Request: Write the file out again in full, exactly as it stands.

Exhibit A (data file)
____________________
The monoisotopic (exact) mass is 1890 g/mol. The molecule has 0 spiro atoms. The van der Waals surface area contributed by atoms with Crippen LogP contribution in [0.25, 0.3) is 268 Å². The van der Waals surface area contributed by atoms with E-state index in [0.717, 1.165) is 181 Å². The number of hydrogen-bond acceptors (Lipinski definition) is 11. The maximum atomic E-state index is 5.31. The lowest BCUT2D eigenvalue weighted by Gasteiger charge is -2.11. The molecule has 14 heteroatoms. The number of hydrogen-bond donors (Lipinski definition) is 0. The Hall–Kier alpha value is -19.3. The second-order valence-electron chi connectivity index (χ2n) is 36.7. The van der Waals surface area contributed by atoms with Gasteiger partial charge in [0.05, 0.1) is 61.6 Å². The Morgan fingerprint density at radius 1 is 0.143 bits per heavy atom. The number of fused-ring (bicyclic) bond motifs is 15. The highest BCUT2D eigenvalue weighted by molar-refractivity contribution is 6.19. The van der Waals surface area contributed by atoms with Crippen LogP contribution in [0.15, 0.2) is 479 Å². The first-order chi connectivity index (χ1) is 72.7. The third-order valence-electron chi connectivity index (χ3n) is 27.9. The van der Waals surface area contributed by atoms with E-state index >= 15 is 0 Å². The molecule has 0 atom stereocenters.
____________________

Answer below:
The monoisotopic (exact) mass is 1890 g/mol. The molecule has 0 spiro atoms. The van der Waals surface area contributed by atoms with Crippen LogP contribution in [0.25, 0.3) is 268 Å². The van der Waals surface area contributed by atoms with E-state index in [0.717, 1.165) is 181 Å². The number of hydrogen-bond acceptors (Lipinski definition) is 11. The maximum atomic E-state index is 5.31. The lowest BCUT2D eigenvalue weighted by Gasteiger charge is -2.11. The molecule has 14 heteroatoms. The number of hydrogen-bond donors (Lipinski definition) is 0. The Hall–Kier alpha value is -19.3. The second-order valence-electron chi connectivity index (χ2n) is 36.7. The van der Waals surface area contributed by atoms with Gasteiger partial charge in [0.05, 0.1) is 61.6 Å². The Morgan fingerprint density at radius 1 is 0.143 bits per heavy atom. The number of fused-ring (bicyclic) bond motifs is 15. The highest BCUT2D eigenvalue weighted by molar-refractivity contribution is 6.19. The van der Waals surface area contributed by atoms with Crippen LogP contribution in [0.15, 0.2) is 479 Å². The first-order chi connectivity index (χ1) is 72.7. The third-order valence-electron chi connectivity index (χ3n) is 27.9. The van der Waals surface area contributed by atoms with E-state index >= 15 is 0 Å². The molecule has 0 atom stereocenters.